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Sunday, December 13, 2009

What is Sport Specificity? Do we misapply training principles?



Volleyball athletes often have to hit a "full squat" position.
By Oliver Whaley

What prompted this article was a recent statement from a college professor about training volleyball players that I had heard while in a weight training prescription class at BYU. It got me thinking about the whole sport specificity topic in weight room training. These are my opinions and I am open for feedback and criticism so feel free to post any comments.

Sport specificity has become a huge topic of conversation in sport training. Finding ways to best mimic the specific movement of our sport particularly in the weight room in hopes of achieving some high rate of transfer has become the “Holy Grail”. I like variation, variation is good. It makes things fun, keeps things interesting and prevents us from becoming stale. I like to add exercises into my training that work the large and small muscle groups of my body in ways that mimic the positions of my specific event (such as the hammer drill variations I posted). Instead of doing standard dumbbell rows or bent over rows I may do them standing using a cable machine. Why? Because when I throw the hammer I am on my feet countering the weight of the ball and its fun to add variation to basic strength movements.

But really, how much is too far? And how much really is transferable to the event itself? I firmly believe that the only real sport specific movement is the movement of the sport itself. Although you can mimic the movement, anytime you change position of the movement to adjust to a heavier or lighter weight or when adapting a specific exercise to the movement. The positions of the movement change and the mechanics change also, even if it is just slight. The only real way to train a specific movement is to do the movement itself. So for hammer throwing it would be throwing the hammer. I am not saying there is no benefit to doing other movements that mimic the event and overload specific positions of the event in the weight room. But I think we place far too much emphasis on this whole "sport specific" concept. The foremost purpose of weight room work is to get strong, develop power, and then learn to apply that to our event through practice of the actual event itself.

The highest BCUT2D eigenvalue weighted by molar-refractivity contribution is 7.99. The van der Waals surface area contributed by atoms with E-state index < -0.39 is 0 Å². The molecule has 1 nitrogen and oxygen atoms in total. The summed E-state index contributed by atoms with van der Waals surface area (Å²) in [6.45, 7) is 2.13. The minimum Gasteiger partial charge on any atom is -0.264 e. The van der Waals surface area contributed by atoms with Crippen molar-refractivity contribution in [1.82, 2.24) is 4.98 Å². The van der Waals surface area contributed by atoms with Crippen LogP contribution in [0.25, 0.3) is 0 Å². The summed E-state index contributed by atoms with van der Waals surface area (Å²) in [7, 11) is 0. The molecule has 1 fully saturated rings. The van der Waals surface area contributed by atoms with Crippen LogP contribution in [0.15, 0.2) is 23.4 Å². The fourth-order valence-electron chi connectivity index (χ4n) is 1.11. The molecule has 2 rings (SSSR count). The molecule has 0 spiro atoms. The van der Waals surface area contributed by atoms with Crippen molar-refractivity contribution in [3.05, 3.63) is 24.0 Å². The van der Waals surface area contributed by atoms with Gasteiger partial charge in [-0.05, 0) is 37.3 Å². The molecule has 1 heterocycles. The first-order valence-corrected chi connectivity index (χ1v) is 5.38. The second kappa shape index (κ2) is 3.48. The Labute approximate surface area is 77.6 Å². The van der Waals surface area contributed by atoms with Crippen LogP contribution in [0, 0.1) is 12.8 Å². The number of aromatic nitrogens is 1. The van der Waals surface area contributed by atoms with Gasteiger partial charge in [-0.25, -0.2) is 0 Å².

Efficient transfer of the power into a given movement can only happen through precise technique and in the case of throwing, precision technique at maximal speed. There is a point where strength and power levels become sufficient that they don't really impact the distance of the throws anymore. Then concern should be on maintaining the strength and power levels that have been gained in the weight room over the years and continuing to focus on developing precision technique.

I think it then becomes more of a necessity to add some variation or more sport specific movements in the weight room to keep the body feeling fresh, for fun, and to avoid injury of heavy lifting. And yes they do have their benefits. It is impossible to train at heavy loads without experiencing some bodily breakdown. Generally you can't overload the muscles on more sport specific movements than say heavy squats or cleans. These movements should focus on using lighter weights and moving them quick. I had a professor once talk about training a volley player by having her do squats at 2% under the angle at which she jumped up for a block and never going past parallel. Why? Because of the principle of specificity he said. But why would you do that? Why wouldn't you just develop dynamic strength through the full range of motion?

There are several problems with this professor’s statement. First, it is a gross oversimplification to take one aspect of sport performance, such as a volleyball player blocking at the net, and focus on that one movement. What happens when the opposing player tips the ball back? Then this volleyball player (or one of her teammates) will have to quickly drop into full squat-like position to get under the ball and dig it to keep it in play. I once had a football coach tell me that since football players never get into a full squat position, he only has his players do quarter squats. That is fine until an outside force, like another player (or two or three) makes contact and drives him into a position below a quarter squat.